“The Danish gunman didn’t target only Mr. Vilks. He targeted all participants in a debate on the relationship between free speech and Islam. This attack shifts the boundary of Islamist offense-taking beyond specific expressions to include critical public debate of Islam and free speech in general.
This cancerous “offense creep” of extremist demands is allowing shooters to set the limits of acceptable debate. Without a clear condemnation of those who use guns and a vocal defense of those who use pens, who will have the courage to stage the next public debate on Islam and free speech, and how many ordinary citizens would risk their lives attending?”, CEO Jacob Mchangama says in Wall Street Journal.
Defending Denmark Against ‘Offense Creep’
It’s important to remember who’s to blame. Not everyone gets to play the victim here.
March 2, 2015 3:16 p.m. ET
Denmark united in the immediate aftermath of last month’s Islamist attack on a cafe and synagogue here, with citizens standing shoulder to shoulder, 30,000-strong, for a mass memorial days after the shootings, reaffirming their commitment to free speech and democracy. Whether those lofty sentiments will last is another matter.
Already the redistribution of blame has commenced. Two days after the attack, Birthe Rønn Hornbech, a member of Parliament and former minister for the center-right Liberal Party, wrote an op-ed asking, “Why do we have to fight so doggedly for [the cartoons], and why must we keep on publishing them, when . . . all they do is degrade people with religious feelings?” On Feb. 16, Danish journalist Jesper Strudsholm pointed out on Facebook that the attack had occurred after “somebody found it fitting—less than a month after [the shooting attack in Paris on the offices of]Charlie Hebdo—to invite a questionable Swedish artist, whose claim to fame is a miserable insult of Muhammad, drawn two years after Jyllands-Posten set the world on fire.”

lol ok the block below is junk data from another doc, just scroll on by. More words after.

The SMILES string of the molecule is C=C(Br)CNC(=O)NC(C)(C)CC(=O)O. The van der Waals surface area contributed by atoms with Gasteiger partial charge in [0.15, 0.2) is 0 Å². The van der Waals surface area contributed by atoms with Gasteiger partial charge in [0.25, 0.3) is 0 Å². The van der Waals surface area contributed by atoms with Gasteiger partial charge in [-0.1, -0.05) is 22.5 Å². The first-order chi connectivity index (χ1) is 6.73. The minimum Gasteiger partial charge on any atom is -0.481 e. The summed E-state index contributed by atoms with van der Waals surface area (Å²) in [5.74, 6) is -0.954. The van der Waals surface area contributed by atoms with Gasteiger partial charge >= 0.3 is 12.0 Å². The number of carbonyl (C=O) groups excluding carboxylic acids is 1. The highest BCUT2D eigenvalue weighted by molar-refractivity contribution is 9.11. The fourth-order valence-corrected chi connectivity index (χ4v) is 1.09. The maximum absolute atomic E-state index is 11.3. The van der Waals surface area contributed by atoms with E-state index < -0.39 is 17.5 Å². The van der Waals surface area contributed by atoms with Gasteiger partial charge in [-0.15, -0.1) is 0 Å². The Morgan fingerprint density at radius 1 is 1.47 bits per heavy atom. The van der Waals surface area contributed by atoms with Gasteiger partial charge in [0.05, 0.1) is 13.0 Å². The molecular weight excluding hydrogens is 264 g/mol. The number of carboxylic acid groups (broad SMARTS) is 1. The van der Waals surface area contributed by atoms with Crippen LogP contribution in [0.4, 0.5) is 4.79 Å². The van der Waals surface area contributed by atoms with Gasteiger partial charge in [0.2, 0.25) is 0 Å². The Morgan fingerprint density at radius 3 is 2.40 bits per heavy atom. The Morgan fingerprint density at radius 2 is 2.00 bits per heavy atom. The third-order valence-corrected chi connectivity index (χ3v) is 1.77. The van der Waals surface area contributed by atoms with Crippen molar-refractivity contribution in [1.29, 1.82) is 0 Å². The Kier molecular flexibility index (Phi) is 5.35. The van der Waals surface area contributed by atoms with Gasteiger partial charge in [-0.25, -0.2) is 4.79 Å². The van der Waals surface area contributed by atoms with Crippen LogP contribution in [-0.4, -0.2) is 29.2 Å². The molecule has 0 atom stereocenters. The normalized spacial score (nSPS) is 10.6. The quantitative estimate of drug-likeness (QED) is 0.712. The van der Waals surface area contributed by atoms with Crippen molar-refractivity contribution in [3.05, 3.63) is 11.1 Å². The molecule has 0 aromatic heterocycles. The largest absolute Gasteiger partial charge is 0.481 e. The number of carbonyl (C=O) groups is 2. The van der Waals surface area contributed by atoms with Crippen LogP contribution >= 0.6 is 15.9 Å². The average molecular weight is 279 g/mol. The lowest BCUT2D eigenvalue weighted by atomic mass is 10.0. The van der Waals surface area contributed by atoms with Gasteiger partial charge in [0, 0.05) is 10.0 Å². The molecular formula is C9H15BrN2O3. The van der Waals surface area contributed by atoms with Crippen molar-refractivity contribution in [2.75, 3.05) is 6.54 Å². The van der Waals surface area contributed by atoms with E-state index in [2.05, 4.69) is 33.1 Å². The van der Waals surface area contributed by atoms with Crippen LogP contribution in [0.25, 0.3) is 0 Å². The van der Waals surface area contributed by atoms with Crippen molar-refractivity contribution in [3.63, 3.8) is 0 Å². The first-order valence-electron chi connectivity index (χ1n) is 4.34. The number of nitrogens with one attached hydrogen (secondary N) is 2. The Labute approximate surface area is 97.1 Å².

Rather than standing up for the principle of free speech, the Danish government on Thursday decided not to repeal Denmark’s ban on blasphemy. Officials cited fears of public burnings of holy books, though recently the same government refused (rightly) to ban the burning of Danish flags for the sake of free speech.
Such statements are part of a long-running pattern of bending to Islamist “outrage” instead of defending free speech for all. In 2006, Denmark’s current prime minister, Helle Thorning Schmidt, demanded that then-Prime Minister Anders Fogh Rasmussen and his government “distance itself from those cartoons.”
Danish newspaper Politiken in 2010 entered into a settlement agreement with a Saudi lawyer claiming to represent 94,923 descendants of the Prophet Muhammad. In the settlement, Politiken said it “recognizes and deplores that our reprinting of the Cartoon Drawing of the Prophet Muhammad has offended Muslims in Denmark and in other countries around the world. We apologize to anyone who was offended by our decision to reprint the Cartoon Drawing.”